Although the National Health Service is still the social institution of which the British feel most proud, its key architect - Aneurin Bevan - has drifted out of the public consciousness.
The authors of this book have attempted to address this issue with a biography which asserts that Bevan's imprint on society "is greater than that of any but two or three 20th century politicians". The book describes convincingly how Bevan's working-class background provided him with a burning sense of social injustice, but how he chose to pursue change directly through parliament rather than indirectly through the trade unions, stating that "we must try to regain in parliament what we have lost on the industrial battlefield". The authors are right to assert that their subject was not a "natural born rebel": rather, he was single-minded to the point of being stubborn and he became increasingly frustrated with the pragmatic - or, as he would have seen it, unprincipled - behaviour of his colleagues. It is this feature of his character that makes Bevan so eminently quotable ("Fascism is not in itself a new order of society. It is the future refusing to be born"). Nevertheless, if we accept that politics is the art of compromise, Bevan was in some ways a terribly damaging force within the Labour party: a fact which the authors are rather unwilling to acknowledge. The BevaniteGaskillite split in Labour effectively ensured 13 years of Conservative dominance as the left and the right ripped the party to shreds over issues such as unilateral disarmament and the role of the unions. The implication that Bevan was manoeuvred unknowingly into leading one of the biggest in-party factional disputes of the 20th century is unconvincing and perhaps a little naive.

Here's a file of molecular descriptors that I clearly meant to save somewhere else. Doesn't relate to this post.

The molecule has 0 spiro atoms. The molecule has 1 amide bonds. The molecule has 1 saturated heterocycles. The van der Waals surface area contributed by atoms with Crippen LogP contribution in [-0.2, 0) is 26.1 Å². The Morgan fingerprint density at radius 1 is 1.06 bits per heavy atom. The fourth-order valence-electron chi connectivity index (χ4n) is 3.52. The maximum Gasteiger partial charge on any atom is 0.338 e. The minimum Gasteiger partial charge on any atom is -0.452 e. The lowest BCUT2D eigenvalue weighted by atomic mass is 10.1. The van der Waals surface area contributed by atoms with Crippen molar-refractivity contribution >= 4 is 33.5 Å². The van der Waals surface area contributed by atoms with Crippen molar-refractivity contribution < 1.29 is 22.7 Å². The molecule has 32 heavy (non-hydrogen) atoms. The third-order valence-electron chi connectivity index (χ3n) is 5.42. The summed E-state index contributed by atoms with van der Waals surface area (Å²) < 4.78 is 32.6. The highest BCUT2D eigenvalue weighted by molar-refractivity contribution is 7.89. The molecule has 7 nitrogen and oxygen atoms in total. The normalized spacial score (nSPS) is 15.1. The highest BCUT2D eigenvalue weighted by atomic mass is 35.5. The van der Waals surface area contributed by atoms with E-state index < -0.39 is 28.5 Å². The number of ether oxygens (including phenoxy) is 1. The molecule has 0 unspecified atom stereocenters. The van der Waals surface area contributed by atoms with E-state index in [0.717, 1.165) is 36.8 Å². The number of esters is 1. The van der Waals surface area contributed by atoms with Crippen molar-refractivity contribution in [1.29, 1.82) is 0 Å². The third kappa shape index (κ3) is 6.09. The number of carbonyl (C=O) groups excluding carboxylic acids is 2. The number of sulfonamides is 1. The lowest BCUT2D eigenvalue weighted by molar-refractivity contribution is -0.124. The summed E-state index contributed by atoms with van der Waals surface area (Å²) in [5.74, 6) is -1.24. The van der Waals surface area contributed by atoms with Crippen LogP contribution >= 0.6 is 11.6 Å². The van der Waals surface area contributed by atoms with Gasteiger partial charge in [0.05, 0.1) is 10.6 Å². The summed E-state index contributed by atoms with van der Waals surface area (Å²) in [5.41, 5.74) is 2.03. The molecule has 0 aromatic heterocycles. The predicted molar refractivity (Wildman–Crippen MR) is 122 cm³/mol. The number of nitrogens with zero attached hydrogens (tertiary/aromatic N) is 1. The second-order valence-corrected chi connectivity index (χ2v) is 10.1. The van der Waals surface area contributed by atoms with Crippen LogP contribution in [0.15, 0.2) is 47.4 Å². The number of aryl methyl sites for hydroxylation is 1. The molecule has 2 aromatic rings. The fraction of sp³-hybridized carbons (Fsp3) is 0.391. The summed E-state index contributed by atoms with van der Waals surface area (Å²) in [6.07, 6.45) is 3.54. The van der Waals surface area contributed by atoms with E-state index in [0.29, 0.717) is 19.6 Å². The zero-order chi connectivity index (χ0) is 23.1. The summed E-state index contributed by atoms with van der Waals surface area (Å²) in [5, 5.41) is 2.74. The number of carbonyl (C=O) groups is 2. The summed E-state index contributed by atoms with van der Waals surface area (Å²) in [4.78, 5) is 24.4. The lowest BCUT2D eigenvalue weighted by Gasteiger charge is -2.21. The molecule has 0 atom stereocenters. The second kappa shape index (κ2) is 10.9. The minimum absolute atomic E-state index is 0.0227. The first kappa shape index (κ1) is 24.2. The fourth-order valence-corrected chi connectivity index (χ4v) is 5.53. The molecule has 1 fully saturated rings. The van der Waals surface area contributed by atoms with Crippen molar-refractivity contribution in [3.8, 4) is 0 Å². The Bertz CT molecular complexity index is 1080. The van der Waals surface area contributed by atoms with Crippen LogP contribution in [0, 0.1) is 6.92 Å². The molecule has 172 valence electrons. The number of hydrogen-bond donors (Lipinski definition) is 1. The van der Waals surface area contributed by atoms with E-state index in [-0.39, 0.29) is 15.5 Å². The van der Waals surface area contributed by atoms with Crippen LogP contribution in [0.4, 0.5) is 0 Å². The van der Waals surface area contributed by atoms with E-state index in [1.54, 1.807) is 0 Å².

Disappointingly, little attention is given to Bevan's private life, ostensibly because it was so unexceptional, but the author makes up for this with an excellent assessment of Bevan's long-term legacy. This is perhaps the strongest element of the book, with attention given to the changes in the structure of the service, the role of privatisation and its impact on society at both a literal level (lower death rates, higher demand) and on a more implicit level in regards to the creation of a new social attitude towards the state.
The accessibility of the language and the interesting tone of this book makes it an appropriate choice for AS and A2 students. However, the thematic approach of the authors does mean that it would need to be supplemented with other reading material as some issues - such as the internal factionalism and the actual mechanics of the NHS itself - are only explored briefly.
Overall, this is an engaging work which takes heed of Bevan's own remark:
"Reading is not a duty, and has consequently no business to be made disagreeable."
Julia Zafar teaches history at Wolverhampton Grammar School